and a PPP interface something like:
inet 18.104.22.168 --> 22.214.171.124 netmask 0xffff0000
See netstart(8) for instructions on configuring multicast routing.
See dhcp(8) for instructions on configuring interfaces with DHCP.
Check routing tables
Issue a netstat -rn command. The output will look something like:
Destination Gateway Flags Refs Use Mtu Interface
default 192.168.4.254 UGS 0 11098028 - le0
127 127.0.0.1 UGRS 0 0 - lo0
127.0.0.1 127.0.0.1 UH 3 24 - lo0
192.168.4 link#1 UC 0 0 - le0
192.168.4.52 8:0:20:73:b8:4a UHL 1 6707 - le0
192.168.4.254 0:60:3e:99:67:ea UHL 1 0 - le0
Destination Gateway Flags Refs Use Mtu Interface
::/96 ::1 UGRS 0 0 32972 lo0 =>
::1 ::1 UH 4 0 32972 lo0
::ffff:0.0.0.0/96 ::1 UGRS 0 0 32972 lo0
fc80::/10 ::1 UGRS 0 0 32972 lo0
fe80::/10 ::1 UGRS 0 0 32972 lo0
fe80::%le0/64 link#1 UC 0 0 1500 le0
fe80::%lo0/64 fe80::1%lo0 U 0 0 32972 lo0
ff01::/32 ::1 U 0 0 32972 lo0
ff02::%le0/32 link#1 UC 0 0 1500 le0
ff02::%lo0/32 fe80::1%lo0 UC 0 0 32972 lo0
The default gateway address is stored in the /etc/mygate file. If you
need to edit this file, a painless way to reconfigure the network after-
wards is route flush followed by a sh -x /etc/netstart command. Or, you
may prefer to manually configure using a series of route add and route
delete commands (see route(8)). If you run dhclient(8) you will have to
kill it by running kill `cat /var/run/dhclient.pid` after you flush the
If you wish to route packets between interfaces, add the directive
to /etc/sysctl.conf. Packets are not forwarded by default, due to RFC
You can add new ``virtual interfaces'' by adding the required entries to
BIND Name Server (DNS)
If you are using the BIND Name Server, check the /etc/resolv.conf file.
It may look something like:
search nts.umn.edu. umn.edu.
lookup file bind
If using a caching name server, add the line "nameserver 127.0.0.1"
first. To get a local caching name server to run you will need to set
named_flags in /etc/rc.conf.local. The same holds true if the machine is
going to be a name server for your domain. In both these cases, make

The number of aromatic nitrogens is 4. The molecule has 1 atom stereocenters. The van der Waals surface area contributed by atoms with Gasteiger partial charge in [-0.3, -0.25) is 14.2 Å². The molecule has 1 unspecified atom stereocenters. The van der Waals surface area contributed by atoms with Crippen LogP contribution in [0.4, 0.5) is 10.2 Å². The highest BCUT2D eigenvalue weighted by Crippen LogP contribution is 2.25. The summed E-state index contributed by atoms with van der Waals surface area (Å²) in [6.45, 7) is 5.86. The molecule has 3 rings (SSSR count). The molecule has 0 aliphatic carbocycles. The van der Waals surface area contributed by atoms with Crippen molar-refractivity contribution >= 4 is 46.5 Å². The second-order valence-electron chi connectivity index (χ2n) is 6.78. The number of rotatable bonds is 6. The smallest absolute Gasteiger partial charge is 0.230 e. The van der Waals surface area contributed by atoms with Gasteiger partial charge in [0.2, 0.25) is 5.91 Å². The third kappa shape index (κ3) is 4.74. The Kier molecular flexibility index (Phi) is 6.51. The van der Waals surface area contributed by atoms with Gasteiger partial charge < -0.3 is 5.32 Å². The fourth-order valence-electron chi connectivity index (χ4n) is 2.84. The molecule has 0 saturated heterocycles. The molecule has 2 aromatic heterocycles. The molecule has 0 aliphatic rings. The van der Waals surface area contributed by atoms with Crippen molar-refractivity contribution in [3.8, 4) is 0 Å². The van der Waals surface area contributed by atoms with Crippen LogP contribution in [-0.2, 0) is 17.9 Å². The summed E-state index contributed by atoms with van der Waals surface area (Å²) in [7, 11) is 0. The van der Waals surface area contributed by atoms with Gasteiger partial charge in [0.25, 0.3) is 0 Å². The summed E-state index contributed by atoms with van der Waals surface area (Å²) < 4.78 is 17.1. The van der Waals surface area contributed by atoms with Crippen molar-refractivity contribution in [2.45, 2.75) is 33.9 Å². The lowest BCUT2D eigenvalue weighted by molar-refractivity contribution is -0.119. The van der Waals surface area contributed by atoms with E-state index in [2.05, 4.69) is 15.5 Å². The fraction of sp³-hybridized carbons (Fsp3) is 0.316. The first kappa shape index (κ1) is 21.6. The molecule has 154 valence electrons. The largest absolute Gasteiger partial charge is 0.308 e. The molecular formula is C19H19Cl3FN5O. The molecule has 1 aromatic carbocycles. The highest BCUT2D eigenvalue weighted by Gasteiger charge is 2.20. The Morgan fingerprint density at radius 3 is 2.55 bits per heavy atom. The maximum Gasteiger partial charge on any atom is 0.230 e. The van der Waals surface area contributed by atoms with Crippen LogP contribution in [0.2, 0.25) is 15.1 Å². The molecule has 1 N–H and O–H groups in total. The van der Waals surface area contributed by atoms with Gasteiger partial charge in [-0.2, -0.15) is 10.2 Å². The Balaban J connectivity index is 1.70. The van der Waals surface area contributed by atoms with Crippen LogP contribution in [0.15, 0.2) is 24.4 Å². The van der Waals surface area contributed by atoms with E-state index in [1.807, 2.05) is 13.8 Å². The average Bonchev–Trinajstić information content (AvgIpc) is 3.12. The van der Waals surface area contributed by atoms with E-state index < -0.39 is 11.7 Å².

sure that named(8) is running (otherwise there are long waits for re-
RPC-based network services
Several services depend on the RPC portmapper, portmap(8), being running
for proper operation. This includes YP and NFS exports, among other ser-
vices. To get the RPC portmapper to start automatically on boot, you
will need to have this line in /etc/rc.conf.local:
Check the YP domain name with the domainname(1) command. If necessary,
correct it by editing the /etc/defaultdomain file (see defaultdomain(5)).
The /etc/netstart script reads this file on bootup to determine and set
the domain name. You may also set the running system's domain name with
the domainname(1) command. To start YP client services, simply run
ypbind, then perform the remaining YP activation as described in
passwd(5) and group(5).
In particular, to enable YP passwd support, you'll need to add the fol-
lowing line to /etc/master.passwd:
You do this by using vipw(8).
There are many more YP man pages available to help you. You can find
more information by starting with yp(8).
Check disk mounts
Check that the disks are mounted correctly by comparing the /etc/fstab
file against the output of the mount(8) and df(1) commands. Example:
# cat /etc/fstab
/dev/sd0a / ffs rw 1 1
/dev/sd0d /usr ffs rw,nodev 1 2
/dev/sd0e /var ffs rw,nodev,nosuid 1 3
/dev/sd0g /tmp ffs rw,nodev,nosuid 1 4
/dev/sd0h /home ffs rw,nodev,nosuid 1 5
/dev/sd0a on / type ffs (local)
/dev/sd0d on /usr type ffs (local, nodev)
/dev/sd0e on /var type ffs (local, nodev, nosuid)
/dev/sd0g on /tmp type ffs (local, nodev, nosuid)
/dev/sd0h on /home type ffs (local, nodev, nosuid)
Filesystem 1024-blocks Used Avail Capacity Mounted on
/dev/sd0a 22311 14589 6606 69% /